The CEO and CFO of Builders FirstSource told analysts today they aren't interested in pursuing a purchase of any or all parts of Stock Building Supply, but they might want to pick up some cheap inventory if Stock's U.K.-based parent decides to close the company.
"Our focus is on maintaining liquidity. We're not looking to be active in any [merger and acquisition] activity," Builders FirstSource (BFS) chief financial officer Charles Horn declared. And when BFS president Floyd Sherman was asked if he was interested in picking up any facilities given the large number of closures nationwide, her replied: "It won't happen anytime in the near future."
The leaders of the Dallas-based and top 10 ProSales 100 dealer were responding to financial analysts as part of their presentation of BFS' first-quarter results. Late Thursday, BFS announced its first-quarter net loss doubled to $30.6 million from a net loss of $15.8 million during the same period a year ago. It also reported that for the three-month period ended March 31, sales fell 37% to $163.8 million from $259.9 million.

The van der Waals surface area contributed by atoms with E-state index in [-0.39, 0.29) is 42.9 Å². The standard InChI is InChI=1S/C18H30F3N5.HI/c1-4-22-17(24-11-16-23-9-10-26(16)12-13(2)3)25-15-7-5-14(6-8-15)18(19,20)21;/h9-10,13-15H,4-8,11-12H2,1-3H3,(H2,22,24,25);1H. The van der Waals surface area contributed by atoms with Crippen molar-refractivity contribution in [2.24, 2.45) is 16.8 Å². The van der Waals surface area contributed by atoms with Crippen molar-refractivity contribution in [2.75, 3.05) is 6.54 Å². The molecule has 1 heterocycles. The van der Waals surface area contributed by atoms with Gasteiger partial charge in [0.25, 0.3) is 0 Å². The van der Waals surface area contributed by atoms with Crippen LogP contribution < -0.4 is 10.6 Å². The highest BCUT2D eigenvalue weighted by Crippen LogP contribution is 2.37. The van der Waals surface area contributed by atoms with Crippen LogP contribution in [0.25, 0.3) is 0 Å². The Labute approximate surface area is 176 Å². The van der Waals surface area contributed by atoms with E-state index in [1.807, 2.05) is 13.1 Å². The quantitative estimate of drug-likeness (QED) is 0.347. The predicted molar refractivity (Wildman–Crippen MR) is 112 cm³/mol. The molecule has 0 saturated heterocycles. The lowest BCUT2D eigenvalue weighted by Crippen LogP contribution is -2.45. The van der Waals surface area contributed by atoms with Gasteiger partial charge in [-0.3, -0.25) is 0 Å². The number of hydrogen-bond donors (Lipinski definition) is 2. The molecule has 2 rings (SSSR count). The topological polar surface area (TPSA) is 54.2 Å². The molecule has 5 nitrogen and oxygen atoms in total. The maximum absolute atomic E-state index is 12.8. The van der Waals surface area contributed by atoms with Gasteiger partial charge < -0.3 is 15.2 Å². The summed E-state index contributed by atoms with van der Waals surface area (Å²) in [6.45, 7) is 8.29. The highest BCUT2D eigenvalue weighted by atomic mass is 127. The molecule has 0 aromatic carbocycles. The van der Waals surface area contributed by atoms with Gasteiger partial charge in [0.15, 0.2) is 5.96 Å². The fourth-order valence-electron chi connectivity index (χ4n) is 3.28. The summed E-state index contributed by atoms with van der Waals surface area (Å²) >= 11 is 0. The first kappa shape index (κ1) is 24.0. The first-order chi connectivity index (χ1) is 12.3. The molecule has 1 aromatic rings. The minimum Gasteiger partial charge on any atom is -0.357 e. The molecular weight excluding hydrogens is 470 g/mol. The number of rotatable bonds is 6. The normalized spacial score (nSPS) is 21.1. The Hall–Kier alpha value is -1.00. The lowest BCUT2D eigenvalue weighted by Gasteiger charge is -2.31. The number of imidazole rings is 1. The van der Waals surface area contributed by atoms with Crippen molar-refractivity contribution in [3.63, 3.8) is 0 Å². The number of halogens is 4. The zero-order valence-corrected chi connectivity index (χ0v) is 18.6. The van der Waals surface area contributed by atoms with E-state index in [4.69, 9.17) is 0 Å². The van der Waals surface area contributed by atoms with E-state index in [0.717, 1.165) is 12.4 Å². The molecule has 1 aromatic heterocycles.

Horn said he had no special insight into what has happened since Wolsely Plc of England revealed on March 6 that it is seeking a joint venture partner to run Stock, America's No. 2 LBM operation. Wolseley said that if it cannot find a partner by Aug. 1 it will shed Stock.
Sherman noted that Stock and BFS compete in a number of markets from the Washington, D.C., area down the Atlantic and Gulf coasts to Texas.
Horn said he sees two consequences if Wolseley cannot find a partner or buyer for Stock. Short-term, Stock could hurt BFS' earnings if it seeks to eliminate inventory by selling it at bargain-basement prices, Horn said, although he said that if the prices were truly great BFS might consider picking up some of that inventory. Long-term, Stock's demise would eliminate competitor and thus help BFS potentially increase its market share, he said.